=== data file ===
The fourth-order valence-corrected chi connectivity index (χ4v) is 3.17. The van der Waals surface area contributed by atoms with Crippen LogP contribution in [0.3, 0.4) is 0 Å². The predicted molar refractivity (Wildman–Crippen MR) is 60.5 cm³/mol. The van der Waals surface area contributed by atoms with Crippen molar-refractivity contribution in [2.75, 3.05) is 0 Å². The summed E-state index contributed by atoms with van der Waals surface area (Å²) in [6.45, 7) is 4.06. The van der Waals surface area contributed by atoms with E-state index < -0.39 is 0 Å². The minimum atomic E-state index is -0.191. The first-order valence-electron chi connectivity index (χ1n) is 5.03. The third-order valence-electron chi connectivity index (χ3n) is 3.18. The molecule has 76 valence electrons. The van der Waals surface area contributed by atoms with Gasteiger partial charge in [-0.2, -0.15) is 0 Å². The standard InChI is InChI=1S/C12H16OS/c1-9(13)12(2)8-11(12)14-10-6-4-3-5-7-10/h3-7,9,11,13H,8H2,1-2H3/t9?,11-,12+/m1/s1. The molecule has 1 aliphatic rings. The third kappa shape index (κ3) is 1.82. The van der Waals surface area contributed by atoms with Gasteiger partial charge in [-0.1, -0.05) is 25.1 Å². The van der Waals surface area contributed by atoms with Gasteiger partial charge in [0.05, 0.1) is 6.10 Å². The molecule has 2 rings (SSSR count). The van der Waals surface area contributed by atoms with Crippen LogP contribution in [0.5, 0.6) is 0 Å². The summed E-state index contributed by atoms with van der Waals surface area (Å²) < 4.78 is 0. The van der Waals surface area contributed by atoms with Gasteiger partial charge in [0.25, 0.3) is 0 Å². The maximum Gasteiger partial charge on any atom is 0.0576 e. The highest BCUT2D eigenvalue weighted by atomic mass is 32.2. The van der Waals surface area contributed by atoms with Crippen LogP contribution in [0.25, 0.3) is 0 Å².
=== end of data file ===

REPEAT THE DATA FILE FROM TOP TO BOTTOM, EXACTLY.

The fourth-order valence-corrected chi connectivity index (χ4v) is 3.17. The van der Waals surface area contributed by atoms with Crippen LogP contribution in [0.3, 0.4) is 0 Å². The predicted molar refractivity (Wildman–Crippen MR) is 60.5 cm³/mol. The van der Waals surface area contributed by atoms with Crippen molar-refractivity contribution in [2.75, 3.05) is 0 Å². The summed E-state index contributed by atoms with van der Waals surface area (Å²) in [6.45, 7) is 4.06. The van der Waals surface area contributed by atoms with E-state index < -0.39 is 0 Å². The minimum atomic E-state index is -0.191. The first-order valence-electron chi connectivity index (χ1n) is 5.03. The third-order valence-electron chi connectivity index (χ3n) is 3.18. The molecule has 76 valence electrons. The van der Waals surface area contributed by atoms with Gasteiger partial charge in [-0.2, -0.15) is 0 Å². The standard InChI is InChI=1S/C12H16OS/c1-9(13)12(2)8-11(12)14-10-6-4-3-5-7-10/h3-7,9,11,13H,8H2,1-2H3/t9?,11-,12+/m1/s1. The molecule has 1 aliphatic rings. The third kappa shape index (κ3) is 1.82. The van der Waals surface area contributed by atoms with Gasteiger partial charge in [-0.1, -0.05) is 25.1 Å². The van der Waals surface area contributed by atoms with Gasteiger partial charge in [0.05, 0.1) is 6.10 Å². The molecule has 2 rings (SSSR count). The van der Waals surface area contributed by atoms with Crippen LogP contribution in [0.5, 0.6) is 0 Å². The summed E-state index contributed by atoms with van der Waals surface area (Å²) < 4.78 is 0. The van der Waals surface area contributed by atoms with Gasteiger partial charge in [0.25, 0.3) is 0 Å². The maximum Gasteiger partial charge on any atom is 0.0576 e. The highest BCUT2D eigenvalue weighted by atomic mass is 32.2. The van der Waals surface area contributed by atoms with Crippen LogP contribution in [0.25, 0.3) is 0 Å².